Tuesday, May 08, 2018 by David Williams
Google Chrome has quickly risen to become the most used web browser in the entire world. Ever since it was first introduced all those years ago, Google, the internet search giant, worked hard to make it as appealing and as hard to switch away from as soon as you became a user.
Recently, the browser got fitted with a few new upgrades, including “basic antivirus features” that, in theory, should be a welcome addition for all users. However, it has been revealed that this feature has ended up allowing Chrome to basically spy on its own users, particularly on the Windows platform.
It is well-known that Windows is quite easy to exploit compared with other operating systems. After all, it’s the world’s most popular operating system on the desktop. Since the same exact thing applies to Chrome, with it being the world’s most popular web browser, any mishap that occurs involving it is going to be a wide-reaching incident regardless of the cause or origin.
But in the case of Google Chrome and its apparent act of spying on its own users, there is evidence to show that there is no one to blame but Google itself. It all started when Google introduced a feature in Chrome called the Chrome Cleanup Tool, which was developed using software from the antivirus and cybersecurity company ESET, and meant to be used by Windows users. Through this tool, Chrome is supposed to offer users a “safer” and “cleaner” web browsing experience than they would otherwise get. And their computers would be kept safe from the harmful effects of any web-based viruses. (Related: Read GLITCH.news for more coverage of technology glitches.)
The Chrome Cleanup Tool couldn’t seem more innocuous. On paper, it’s meant only to scan for any active malware threats to your computer with the use of ESET’s built-in antivirus engine. In the event that it finds any suspicious files or potential malware, it will immediately send meta-data with relevant information on the file and its location to Google. Afterwards, users are asked for permission to remove any and all suspected malicious files, so nothing happens without a user’s express consent. And it’s possible to opt-out of sending information to Google entirely simply through deselecting the checkbox that says “Report details to Google.”
According to Kelly Shortridge, an employee at a cybersecurity startup called SecurityScorecard, the reality is that the tool might be over-stepping a little bit in use. She discovered that Chrome was quietly running antivirus scans on her Windows computer. And what’s more, the scans were being conducted on her computer’s Documents folder. As it turned out, Chrome had been doing these scans since last fall at the latest, and some people are understandably unhappy about it. (Related: WATCH OUT: Google is recording everything you search and say.)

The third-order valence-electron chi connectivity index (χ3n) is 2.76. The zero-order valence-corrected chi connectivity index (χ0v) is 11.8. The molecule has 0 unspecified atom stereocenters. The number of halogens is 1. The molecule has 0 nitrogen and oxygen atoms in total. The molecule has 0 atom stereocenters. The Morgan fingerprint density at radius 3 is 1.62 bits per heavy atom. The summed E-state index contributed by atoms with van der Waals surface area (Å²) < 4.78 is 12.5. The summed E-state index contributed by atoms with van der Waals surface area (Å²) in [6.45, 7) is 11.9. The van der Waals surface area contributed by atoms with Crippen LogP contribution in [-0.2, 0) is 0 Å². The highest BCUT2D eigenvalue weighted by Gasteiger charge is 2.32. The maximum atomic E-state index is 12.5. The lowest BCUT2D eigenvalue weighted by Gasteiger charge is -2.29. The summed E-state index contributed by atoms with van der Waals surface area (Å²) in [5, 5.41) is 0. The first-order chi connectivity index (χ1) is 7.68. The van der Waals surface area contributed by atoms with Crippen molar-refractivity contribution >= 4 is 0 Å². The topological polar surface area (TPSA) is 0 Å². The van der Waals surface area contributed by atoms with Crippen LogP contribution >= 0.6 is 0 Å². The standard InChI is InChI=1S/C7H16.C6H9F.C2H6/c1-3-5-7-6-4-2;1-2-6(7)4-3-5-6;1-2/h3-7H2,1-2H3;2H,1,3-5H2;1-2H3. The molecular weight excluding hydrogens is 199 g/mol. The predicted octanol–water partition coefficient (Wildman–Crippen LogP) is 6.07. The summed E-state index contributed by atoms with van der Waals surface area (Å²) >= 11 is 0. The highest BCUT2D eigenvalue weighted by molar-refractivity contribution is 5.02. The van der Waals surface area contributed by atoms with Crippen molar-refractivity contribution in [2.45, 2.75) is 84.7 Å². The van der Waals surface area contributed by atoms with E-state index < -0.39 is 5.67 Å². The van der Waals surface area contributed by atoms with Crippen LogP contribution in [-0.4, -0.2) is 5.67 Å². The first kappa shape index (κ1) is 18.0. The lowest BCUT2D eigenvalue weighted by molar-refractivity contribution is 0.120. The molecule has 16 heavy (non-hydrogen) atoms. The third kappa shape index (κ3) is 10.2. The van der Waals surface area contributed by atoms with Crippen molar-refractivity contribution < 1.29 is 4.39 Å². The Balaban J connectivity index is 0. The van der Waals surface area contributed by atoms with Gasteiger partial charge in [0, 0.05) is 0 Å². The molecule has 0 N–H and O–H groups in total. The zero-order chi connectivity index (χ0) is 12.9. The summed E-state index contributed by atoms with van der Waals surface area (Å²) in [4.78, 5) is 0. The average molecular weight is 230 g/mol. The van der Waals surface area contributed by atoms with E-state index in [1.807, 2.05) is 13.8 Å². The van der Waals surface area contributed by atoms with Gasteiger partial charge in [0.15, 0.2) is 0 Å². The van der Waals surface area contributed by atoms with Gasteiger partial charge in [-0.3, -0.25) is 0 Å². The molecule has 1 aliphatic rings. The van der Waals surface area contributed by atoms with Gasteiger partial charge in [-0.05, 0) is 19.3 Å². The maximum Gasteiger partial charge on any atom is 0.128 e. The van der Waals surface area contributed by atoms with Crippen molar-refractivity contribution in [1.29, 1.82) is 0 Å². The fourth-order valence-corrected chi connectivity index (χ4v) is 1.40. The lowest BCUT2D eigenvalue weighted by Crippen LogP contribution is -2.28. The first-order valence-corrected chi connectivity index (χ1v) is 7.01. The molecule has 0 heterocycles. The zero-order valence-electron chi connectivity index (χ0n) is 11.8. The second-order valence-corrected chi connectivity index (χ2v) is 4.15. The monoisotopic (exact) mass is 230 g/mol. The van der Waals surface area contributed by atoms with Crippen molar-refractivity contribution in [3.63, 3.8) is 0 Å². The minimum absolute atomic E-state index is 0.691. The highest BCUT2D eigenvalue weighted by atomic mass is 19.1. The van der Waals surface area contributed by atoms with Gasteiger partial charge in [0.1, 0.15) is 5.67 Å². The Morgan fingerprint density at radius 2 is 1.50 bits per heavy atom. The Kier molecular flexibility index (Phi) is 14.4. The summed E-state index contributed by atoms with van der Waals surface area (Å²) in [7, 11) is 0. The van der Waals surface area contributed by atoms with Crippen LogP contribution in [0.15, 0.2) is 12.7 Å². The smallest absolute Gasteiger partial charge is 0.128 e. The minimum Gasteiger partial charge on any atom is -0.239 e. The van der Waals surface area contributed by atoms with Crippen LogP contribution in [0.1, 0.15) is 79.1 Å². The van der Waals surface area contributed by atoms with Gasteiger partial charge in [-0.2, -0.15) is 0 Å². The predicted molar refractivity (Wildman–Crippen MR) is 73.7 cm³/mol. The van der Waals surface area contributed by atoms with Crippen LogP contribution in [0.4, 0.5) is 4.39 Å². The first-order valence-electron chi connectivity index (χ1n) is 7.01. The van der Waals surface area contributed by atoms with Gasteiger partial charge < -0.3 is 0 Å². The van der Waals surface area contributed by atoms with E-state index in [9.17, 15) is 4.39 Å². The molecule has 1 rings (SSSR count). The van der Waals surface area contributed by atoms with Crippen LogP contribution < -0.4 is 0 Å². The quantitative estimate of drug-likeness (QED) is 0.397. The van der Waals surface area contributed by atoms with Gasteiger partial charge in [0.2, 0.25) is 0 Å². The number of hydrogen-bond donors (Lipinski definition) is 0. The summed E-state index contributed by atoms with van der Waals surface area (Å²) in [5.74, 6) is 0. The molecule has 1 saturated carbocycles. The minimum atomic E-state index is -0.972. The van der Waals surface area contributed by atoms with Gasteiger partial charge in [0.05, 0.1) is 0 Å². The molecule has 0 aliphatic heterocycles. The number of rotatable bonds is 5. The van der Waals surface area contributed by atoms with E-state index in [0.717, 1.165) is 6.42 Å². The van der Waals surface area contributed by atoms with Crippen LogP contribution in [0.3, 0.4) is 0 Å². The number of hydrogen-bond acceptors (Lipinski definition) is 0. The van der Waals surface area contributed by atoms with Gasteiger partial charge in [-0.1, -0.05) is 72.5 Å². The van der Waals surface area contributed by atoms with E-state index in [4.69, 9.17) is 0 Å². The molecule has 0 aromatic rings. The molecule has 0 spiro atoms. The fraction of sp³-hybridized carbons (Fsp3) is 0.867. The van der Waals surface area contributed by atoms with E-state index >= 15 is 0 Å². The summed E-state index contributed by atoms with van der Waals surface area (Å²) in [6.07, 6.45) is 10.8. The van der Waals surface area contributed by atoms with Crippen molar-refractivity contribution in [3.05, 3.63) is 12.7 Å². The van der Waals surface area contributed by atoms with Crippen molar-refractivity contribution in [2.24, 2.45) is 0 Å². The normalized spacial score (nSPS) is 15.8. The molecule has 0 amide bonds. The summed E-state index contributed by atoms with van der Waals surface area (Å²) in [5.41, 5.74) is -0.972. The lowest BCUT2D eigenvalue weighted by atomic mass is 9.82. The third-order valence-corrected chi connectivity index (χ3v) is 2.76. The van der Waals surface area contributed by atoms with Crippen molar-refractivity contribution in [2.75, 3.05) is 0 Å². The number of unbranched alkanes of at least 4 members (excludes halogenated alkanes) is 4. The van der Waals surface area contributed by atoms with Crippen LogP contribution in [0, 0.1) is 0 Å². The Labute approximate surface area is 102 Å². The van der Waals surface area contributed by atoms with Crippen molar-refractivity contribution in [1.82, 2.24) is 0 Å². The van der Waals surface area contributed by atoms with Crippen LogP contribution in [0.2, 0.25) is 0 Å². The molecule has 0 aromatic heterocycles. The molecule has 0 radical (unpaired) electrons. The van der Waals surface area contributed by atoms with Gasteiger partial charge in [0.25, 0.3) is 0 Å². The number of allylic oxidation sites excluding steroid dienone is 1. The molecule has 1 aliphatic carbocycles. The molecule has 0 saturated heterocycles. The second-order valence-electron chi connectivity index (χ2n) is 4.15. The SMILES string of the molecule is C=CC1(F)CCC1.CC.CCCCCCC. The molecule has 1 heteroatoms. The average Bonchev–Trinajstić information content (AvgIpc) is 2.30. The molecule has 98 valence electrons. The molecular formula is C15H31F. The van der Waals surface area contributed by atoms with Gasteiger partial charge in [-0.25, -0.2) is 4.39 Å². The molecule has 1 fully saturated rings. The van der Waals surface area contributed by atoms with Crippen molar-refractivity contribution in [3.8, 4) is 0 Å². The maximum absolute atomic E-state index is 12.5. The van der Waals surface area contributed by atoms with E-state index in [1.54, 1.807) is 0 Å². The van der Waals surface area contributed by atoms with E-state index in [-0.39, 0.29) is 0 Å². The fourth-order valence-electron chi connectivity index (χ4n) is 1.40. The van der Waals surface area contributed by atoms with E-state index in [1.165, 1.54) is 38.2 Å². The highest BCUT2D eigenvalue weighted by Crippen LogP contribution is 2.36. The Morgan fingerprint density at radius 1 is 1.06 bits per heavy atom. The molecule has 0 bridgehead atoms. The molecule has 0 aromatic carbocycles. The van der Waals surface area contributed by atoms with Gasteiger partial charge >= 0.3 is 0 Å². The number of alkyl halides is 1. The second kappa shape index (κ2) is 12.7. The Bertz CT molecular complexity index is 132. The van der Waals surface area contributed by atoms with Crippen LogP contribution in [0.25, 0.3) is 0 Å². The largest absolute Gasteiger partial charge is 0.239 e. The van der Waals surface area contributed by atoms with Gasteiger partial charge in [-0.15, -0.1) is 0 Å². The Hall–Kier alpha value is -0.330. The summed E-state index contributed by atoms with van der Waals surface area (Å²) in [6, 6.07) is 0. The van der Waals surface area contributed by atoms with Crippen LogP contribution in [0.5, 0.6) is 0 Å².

“In the current climate, it really shocked me that Google would so quietly roll out this feature without publicizing more detailed supporting documentation — even just to preemptively ease speculation,” she said in a statement provided through chat To VICE Magazine’s Motherboard. “Their intentions are clearly security-minded, but the lack of explicit consent and transparency seems to violate their own criteria of ‘user-friendly software’ that informs the policy for Chrome Cleanup [Tool].”
Google Chrome’s head of security, Justin Schuh, was quick to explain the situation away by issuing a statement on Twitter, saying that the tool’s “sole purpose is to detect and remove unwanted software manipulating Chrome.”
Regardless of what Google intends to do with this feature, users should have full control of its actions and it shouldn’t be running in the background without a user’s knowledge. It may be par for the course for a company like Google, but for more sensible users, it could end up in a change of browser.
Read more about other privacy violations conducted by companies like Google in PrivacyWatch.news.
Tagged Under: Tags: antivirus, chrome, Chrome Canary, Chrome Cleanup Tool, computer, computer security, cyberhacking, cybersecurity, cyberterrorism, Glitch, Google, google chrome, invasion of privacy, malicious files, malware, My Documents, online privacy, privacy, search engine, spyware, user consent, virus scan, web browser, web browsing, windows